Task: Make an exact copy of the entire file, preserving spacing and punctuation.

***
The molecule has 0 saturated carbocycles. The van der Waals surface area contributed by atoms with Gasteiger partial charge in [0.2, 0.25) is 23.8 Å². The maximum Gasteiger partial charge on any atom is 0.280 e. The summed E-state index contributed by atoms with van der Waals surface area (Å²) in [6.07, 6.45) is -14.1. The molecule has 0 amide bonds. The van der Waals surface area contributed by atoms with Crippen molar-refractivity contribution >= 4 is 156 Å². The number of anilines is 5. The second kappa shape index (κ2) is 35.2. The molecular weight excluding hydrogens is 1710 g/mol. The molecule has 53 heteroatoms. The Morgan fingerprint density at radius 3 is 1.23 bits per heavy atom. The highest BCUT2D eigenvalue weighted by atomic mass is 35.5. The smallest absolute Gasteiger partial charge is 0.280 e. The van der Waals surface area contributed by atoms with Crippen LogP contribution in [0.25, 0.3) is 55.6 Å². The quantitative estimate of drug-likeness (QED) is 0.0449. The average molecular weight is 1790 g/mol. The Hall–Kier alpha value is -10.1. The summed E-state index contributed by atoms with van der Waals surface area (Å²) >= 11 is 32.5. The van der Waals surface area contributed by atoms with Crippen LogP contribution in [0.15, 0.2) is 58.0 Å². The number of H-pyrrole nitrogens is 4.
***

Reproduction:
The molecule has 0 saturated carbocycles. The van der Waals surface area contributed by atoms with Gasteiger partial charge in [0.2, 0.25) is 23.8 Å². The maximum Gasteiger partial charge on any atom is 0.280 e. The summed E-state index contributed by atoms with van der Waals surface area (Å²) in [6.07, 6.45) is -14.1. The molecule has 0 amide bonds. The van der Waals surface area contributed by atoms with Crippen molar-refractivity contribution >= 4 is 156 Å². The number of anilines is 5. The second kappa shape index (κ2) is 35.2. The molecular weight excluding hydrogens is 1710 g/mol. The molecule has 53 heteroatoms. The Morgan fingerprint density at radius 3 is 1.23 bits per heavy atom. The highest BCUT2D eigenvalue weighted by atomic mass is 35.5. The smallest absolute Gasteiger partial charge is 0.280 e. The van der Waals surface area contributed by atoms with Crippen LogP contribution in [0.25, 0.3) is 55.6 Å². The quantitative estimate of drug-likeness (QED) is 0.0449. The average molecular weight is 1790 g/mol. The Hall–Kier alpha value is -10.1. The summed E-state index contributed by atoms with van der Waals surface area (Å²) >= 11 is 32.5. The van der Waals surface area contributed by atoms with Crippen LogP contribution in [0.15, 0.2) is 58.0 Å². The number of H-pyrrole nitrogens is 4.